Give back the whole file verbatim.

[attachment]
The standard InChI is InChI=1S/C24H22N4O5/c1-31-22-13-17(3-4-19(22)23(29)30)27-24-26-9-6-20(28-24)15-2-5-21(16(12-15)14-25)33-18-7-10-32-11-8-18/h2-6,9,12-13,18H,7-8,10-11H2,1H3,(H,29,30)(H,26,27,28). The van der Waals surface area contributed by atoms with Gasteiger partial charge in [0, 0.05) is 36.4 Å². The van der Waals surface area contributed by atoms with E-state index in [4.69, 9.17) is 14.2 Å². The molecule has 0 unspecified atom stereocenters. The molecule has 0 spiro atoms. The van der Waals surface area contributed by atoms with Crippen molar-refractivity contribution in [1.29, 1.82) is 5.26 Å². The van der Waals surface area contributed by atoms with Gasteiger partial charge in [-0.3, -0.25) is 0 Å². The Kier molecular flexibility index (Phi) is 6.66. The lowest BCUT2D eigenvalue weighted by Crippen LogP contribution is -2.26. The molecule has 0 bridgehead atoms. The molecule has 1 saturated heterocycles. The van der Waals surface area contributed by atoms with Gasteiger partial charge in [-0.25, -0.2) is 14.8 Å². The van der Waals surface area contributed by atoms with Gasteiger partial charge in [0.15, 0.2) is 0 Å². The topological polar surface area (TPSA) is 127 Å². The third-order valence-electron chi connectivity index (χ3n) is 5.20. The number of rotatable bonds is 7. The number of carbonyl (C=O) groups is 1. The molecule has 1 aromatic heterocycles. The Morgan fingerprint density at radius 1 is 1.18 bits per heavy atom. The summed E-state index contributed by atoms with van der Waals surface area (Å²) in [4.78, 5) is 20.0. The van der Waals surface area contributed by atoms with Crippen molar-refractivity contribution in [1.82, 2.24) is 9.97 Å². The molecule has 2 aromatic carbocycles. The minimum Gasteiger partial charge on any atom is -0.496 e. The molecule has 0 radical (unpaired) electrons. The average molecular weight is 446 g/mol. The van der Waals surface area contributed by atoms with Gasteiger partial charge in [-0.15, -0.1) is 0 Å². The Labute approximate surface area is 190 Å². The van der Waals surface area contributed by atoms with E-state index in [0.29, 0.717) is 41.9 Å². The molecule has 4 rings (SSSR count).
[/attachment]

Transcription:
The standard InChI is InChI=1S/C24H22N4O5/c1-31-22-13-17(3-4-19(22)23(29)30)27-24-26-9-6-20(28-24)15-2-5-21(16(12-15)14-25)33-18-7-10-32-11-8-18/h2-6,9,12-13,18H,7-8,10-11H2,1H3,(H,29,30)(H,26,27,28). The van der Waals surface area contributed by atoms with Gasteiger partial charge in [0, 0.05) is 36.4 Å². The van der Waals surface area contributed by atoms with E-state index in [4.69, 9.17) is 14.2 Å². The molecule has 0 unspecified atom stereocenters. The molecule has 0 spiro atoms. The van der Waals surface area contributed by atoms with Crippen molar-refractivity contribution in [1.29, 1.82) is 5.26 Å². The van der Waals surface area contributed by atoms with Gasteiger partial charge in [-0.3, -0.25) is 0 Å². The Kier molecular flexibility index (Phi) is 6.66. The lowest BCUT2D eigenvalue weighted by Crippen LogP contribution is -2.26. The molecule has 0 bridgehead atoms. The molecule has 1 saturated heterocycles. The van der Waals surface area contributed by atoms with Gasteiger partial charge in [-0.25, -0.2) is 14.8 Å². The van der Waals surface area contributed by atoms with Gasteiger partial charge in [0.15, 0.2) is 0 Å². The topological polar surface area (TPSA) is 127 Å². The third-order valence-electron chi connectivity index (χ3n) is 5.20. The number of rotatable bonds is 7. The number of carbonyl (C=O) groups is 1. The molecule has 1 aromatic heterocycles. The Morgan fingerprint density at radius 1 is 1.18 bits per heavy atom. The summed E-state index contributed by atoms with van der Waals surface area (Å²) in [4.78, 5) is 20.0. The van der Waals surface area contributed by atoms with Crippen molar-refractivity contribution in [1.82, 2.24) is 9.97 Å². The molecule has 2 aromatic carbocycles. The minimum Gasteiger partial charge on any atom is -0.496 e. The molecule has 0 radical (unpaired) electrons. The average molecular weight is 446 g/mol. The van der Waals surface area contributed by atoms with Gasteiger partial charge in [-0.15, -0.1) is 0 Å². The Labute approximate surface area is 190 Å². The van der Waals surface area contributed by atoms with E-state index in [0.29, 0.717) is 41.9 Å². The molecule has 4 rings (SSSR count).